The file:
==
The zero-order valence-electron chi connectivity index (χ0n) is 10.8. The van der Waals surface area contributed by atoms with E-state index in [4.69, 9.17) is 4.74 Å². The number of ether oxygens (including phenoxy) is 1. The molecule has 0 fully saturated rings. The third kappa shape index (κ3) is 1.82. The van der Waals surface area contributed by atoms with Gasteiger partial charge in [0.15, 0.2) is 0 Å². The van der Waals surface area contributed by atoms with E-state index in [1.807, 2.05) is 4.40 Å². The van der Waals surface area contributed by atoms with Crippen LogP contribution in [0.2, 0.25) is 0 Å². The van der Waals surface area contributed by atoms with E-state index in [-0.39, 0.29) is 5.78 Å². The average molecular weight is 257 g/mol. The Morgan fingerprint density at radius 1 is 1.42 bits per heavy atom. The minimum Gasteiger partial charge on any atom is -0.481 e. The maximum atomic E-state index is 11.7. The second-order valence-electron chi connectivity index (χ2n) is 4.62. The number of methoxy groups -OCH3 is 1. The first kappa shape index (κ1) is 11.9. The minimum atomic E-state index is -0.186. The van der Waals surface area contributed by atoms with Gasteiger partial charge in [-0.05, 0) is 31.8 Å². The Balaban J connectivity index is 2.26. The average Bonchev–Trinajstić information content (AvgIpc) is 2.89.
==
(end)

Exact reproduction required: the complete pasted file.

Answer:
The zero-order valence-electron chi connectivity index (χ0n) is 10.8. The van der Waals surface area contributed by atoms with E-state index in [4.69, 9.17) is 4.74 Å². The number of ether oxygens (including phenoxy) is 1. The molecule has 0 fully saturated rings. The third kappa shape index (κ3) is 1.82. The van der Waals surface area contributed by atoms with Gasteiger partial charge in [0.15, 0.2) is 0 Å². The van der Waals surface area contributed by atoms with E-state index in [1.807, 2.05) is 4.40 Å². The van der Waals surface area contributed by atoms with Crippen LogP contribution in [0.2, 0.25) is 0 Å². The van der Waals surface area contributed by atoms with E-state index in [-0.39, 0.29) is 5.78 Å². The average molecular weight is 257 g/mol. The Morgan fingerprint density at radius 1 is 1.42 bits per heavy atom. The minimum Gasteiger partial charge on any atom is -0.481 e. The maximum atomic E-state index is 11.7. The second-order valence-electron chi connectivity index (χ2n) is 4.62. The number of methoxy groups -OCH3 is 1. The first kappa shape index (κ1) is 11.9. The minimum atomic E-state index is -0.186. The van der Waals surface area contributed by atoms with Gasteiger partial charge in [-0.05, 0) is 31.8 Å². The Balaban J connectivity index is 2.26. The average Bonchev–Trinajstić information content (AvgIpc) is 2.89.